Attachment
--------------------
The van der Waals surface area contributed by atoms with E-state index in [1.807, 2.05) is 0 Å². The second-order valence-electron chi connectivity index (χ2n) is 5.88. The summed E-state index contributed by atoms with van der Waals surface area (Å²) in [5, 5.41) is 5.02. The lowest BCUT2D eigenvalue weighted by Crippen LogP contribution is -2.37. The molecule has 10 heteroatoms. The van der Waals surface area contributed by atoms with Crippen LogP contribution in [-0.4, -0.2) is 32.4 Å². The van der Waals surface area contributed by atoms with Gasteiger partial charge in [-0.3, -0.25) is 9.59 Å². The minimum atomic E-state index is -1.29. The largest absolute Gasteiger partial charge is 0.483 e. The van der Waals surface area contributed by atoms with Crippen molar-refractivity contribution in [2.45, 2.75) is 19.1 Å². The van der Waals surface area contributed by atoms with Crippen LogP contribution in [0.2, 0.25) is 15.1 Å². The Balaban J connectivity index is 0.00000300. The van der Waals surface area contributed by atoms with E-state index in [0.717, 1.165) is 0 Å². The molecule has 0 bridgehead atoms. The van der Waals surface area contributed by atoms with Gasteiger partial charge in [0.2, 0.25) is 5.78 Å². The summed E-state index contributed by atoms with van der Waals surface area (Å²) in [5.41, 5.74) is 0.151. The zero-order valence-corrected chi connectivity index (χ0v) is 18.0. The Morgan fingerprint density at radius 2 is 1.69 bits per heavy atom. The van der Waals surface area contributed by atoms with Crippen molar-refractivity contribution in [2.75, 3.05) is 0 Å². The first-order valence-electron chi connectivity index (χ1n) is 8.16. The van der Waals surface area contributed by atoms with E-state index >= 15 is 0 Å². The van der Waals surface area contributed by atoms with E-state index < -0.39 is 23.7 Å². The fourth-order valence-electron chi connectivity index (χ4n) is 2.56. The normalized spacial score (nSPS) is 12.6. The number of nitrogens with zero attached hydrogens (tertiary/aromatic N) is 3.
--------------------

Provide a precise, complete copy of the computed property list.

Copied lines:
The van der Waals surface area contributed by atoms with E-state index in [1.807, 2.05) is 0 Å². The second-order valence-electron chi connectivity index (χ2n) is 5.88. The summed E-state index contributed by atoms with van der Waals surface area (Å²) in [5, 5.41) is 5.02. The lowest BCUT2D eigenvalue weighted by Crippen LogP contribution is -2.37. The molecule has 10 heteroatoms. The van der Waals surface area contributed by atoms with Crippen LogP contribution in [-0.4, -0.2) is 32.4 Å². The van der Waals surface area contributed by atoms with Gasteiger partial charge in [-0.3, -0.25) is 9.59 Å². The minimum atomic E-state index is -1.29. The largest absolute Gasteiger partial charge is 0.483 e. The van der Waals surface area contributed by atoms with Crippen molar-refractivity contribution in [2.45, 2.75) is 19.1 Å². The van der Waals surface area contributed by atoms with Crippen LogP contribution in [0.2, 0.25) is 15.1 Å². The Balaban J connectivity index is 0.00000300. The van der Waals surface area contributed by atoms with E-state index in [0.717, 1.165) is 0 Å². The molecule has 0 bridgehead atoms. The van der Waals surface area contributed by atoms with Gasteiger partial charge in [0.2, 0.25) is 5.78 Å². The summed E-state index contributed by atoms with van der Waals surface area (Å²) in [5.41, 5.74) is 0.151. The zero-order valence-corrected chi connectivity index (χ0v) is 18.0. The Morgan fingerprint density at radius 2 is 1.69 bits per heavy atom. The van der Waals surface area contributed by atoms with Crippen molar-refractivity contribution in [2.75, 3.05) is 0 Å². The first-order valence-electron chi connectivity index (χ1n) is 8.16. The van der Waals surface area contributed by atoms with E-state index >= 15 is 0 Å². The van der Waals surface area contributed by atoms with E-state index < -0.39 is 23.7 Å². The fourth-order valence-electron chi connectivity index (χ4n) is 2.56. The normalized spacial score (nSPS) is 12.6. The number of nitrogens with zero attached hydrogens (tertiary/aromatic N) is 3.